IMHO - let the problem lay with whomever caused it since this is not a situation that is near resolution and the results may be more than you might imagine - hopefully not - but there is not a complete picture here so far.

I think you have characterized it very well. One small difference is that I hooked the charger correctly. There seems to be an issue however with the Balmar Duo Charger with the Cummins electronic engines. Once that charger was removed from the picture, things were fine.

So, all my current problems were created by the mechanic's attempts to find and fix the prior problem. In their defense, I will say that this was a very difficult problem to track down. I also had simply forgotten that I had reconnected that Balmar prior to the engine initially running rough. If I had recalled that, I would have solved the problem myself (which I did anyway) before I had ever called a mechanic.

In general I try to maintain a positive attitude about most things. I will admit though that this is starting to get me down a bit. Thursday the mechanic will be out at the boat again and then hopefully a sea trial on Friday.
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Old 06-26-2017, 10:41 AM   #35
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GEEE WIZZZ Dave - Almost a BIG, BIG Ouch!! But, now you are in position to correct the situation. Hope repair goes smoothly and quickly... inexpensively too!

You did well!! Sorry I'm so late to the "party".

Regarding how coolly you handled things. I felt confident that that coolness is in your nature... from looking closely into the first avatar photo at captain's wheel you had on TF. Pictures really do tell a thousand words.

Best Luck! - Art
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Old 06-26-2017, 11:34 AM   #36
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[QUOTE=Ski in NC;567011.... If injectors were replaced, could have been an error in the supply or return lines under rocker cover.[/QUOTE]

This happened to us after the rebuild last fall. The bleed off pipe wasn't torqued properly at an injector so instead of returning fuel to the tank it was leaking under the rocker arm cover and diluting the oil. Found and fixed the problem then changed the oil. That was 150 plus hours ago and everything seems good.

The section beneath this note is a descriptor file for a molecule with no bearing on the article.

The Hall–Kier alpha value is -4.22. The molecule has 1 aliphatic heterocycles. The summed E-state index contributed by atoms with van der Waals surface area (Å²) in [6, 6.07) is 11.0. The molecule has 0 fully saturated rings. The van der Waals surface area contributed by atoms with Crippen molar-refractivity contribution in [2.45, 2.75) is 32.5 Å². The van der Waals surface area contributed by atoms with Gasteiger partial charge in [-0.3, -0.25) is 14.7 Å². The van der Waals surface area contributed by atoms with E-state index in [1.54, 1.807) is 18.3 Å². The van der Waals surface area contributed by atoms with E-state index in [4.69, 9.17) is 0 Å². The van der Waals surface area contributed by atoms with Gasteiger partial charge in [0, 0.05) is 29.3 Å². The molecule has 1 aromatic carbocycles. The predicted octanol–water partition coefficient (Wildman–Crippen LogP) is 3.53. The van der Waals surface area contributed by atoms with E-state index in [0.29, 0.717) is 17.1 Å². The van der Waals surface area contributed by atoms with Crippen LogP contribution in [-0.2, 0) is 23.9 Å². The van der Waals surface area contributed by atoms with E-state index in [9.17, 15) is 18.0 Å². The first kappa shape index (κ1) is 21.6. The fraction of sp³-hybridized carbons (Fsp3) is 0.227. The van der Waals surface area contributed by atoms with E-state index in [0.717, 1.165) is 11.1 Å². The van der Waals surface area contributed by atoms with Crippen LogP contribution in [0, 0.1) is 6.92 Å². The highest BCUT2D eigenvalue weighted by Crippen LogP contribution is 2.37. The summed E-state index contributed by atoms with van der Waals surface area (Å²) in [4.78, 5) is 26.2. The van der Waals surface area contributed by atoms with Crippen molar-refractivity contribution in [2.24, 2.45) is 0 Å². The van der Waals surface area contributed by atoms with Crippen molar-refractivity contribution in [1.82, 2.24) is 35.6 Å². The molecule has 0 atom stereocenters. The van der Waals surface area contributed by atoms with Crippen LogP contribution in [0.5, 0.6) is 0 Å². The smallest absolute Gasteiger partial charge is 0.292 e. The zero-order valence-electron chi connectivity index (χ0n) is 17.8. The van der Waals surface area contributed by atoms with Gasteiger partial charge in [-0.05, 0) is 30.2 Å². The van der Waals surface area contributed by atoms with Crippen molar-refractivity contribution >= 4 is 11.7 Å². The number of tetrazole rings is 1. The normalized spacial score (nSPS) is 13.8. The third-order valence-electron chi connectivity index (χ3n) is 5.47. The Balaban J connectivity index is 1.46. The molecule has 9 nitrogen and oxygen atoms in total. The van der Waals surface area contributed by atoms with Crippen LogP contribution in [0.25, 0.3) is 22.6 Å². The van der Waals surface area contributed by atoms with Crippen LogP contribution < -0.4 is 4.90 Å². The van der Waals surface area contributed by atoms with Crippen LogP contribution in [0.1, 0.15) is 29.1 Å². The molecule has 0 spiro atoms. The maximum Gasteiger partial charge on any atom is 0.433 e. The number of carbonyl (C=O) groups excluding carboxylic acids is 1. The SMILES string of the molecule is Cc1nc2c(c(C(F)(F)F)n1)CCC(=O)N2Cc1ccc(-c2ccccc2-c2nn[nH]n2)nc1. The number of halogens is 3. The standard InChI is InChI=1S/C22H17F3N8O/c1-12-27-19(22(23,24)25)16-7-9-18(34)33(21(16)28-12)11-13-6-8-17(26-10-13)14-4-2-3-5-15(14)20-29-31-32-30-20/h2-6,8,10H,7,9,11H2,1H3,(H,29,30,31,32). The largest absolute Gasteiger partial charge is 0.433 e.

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Old 06-26-2017, 10:20 PM   #37
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Afraid I don't grasp how a remote charger would make the engine run rough. Once its started it doesn't need anything but fuel and air.
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Old 06-26-2017, 10:32 PM   #38
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Afraid I don't grasp how a remote charger would make the engine run rough. Once its started it doesn't need anything but fuel and air.

Electronic engines seem to be picky about their batteries and voltage. I recall Tony Athens being very vocal about never letting an engine start battery "talk" to anything else but the engine. In essence, the Balmar Duo Charge was "talking" to the engine and the engine didn't like what it heard.

The mechanic had been told by a more senior tech for truck based Cummins that they had seen a faulty alternator create the same type of problem we were having. We disconnected the alternator while the engine was running and the engine ran better, but still not great. When i disconnected the Balmar Duo Charge the engine ran smooth.

The Duo Charge would charge the engine start battery (which is what is connected to the engine) whenever a charge current was applied to the house bank. The alternator was connected to the house bank and the Duo Charge then charged the start battery. We kept connecting and disconnecting the Duo Charge and it was like magic. Ran like crap with it connected and purred like a kitten with it disconnected.
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Old 06-26-2017, 10:52 PM   #39
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Thanks Dave, I guess with my more primitive Lehman such is unlikely to be a problem. I hope your situation is easily resolved.
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Old 06-26-2017, 10:54 PM   #40
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Thanks Dave, I guess with my more primitive Lehman such is unlikely to be a problem. I hope your situation is easily resolved.


Thanks. I get just a little sick every time I think about it. <sigh>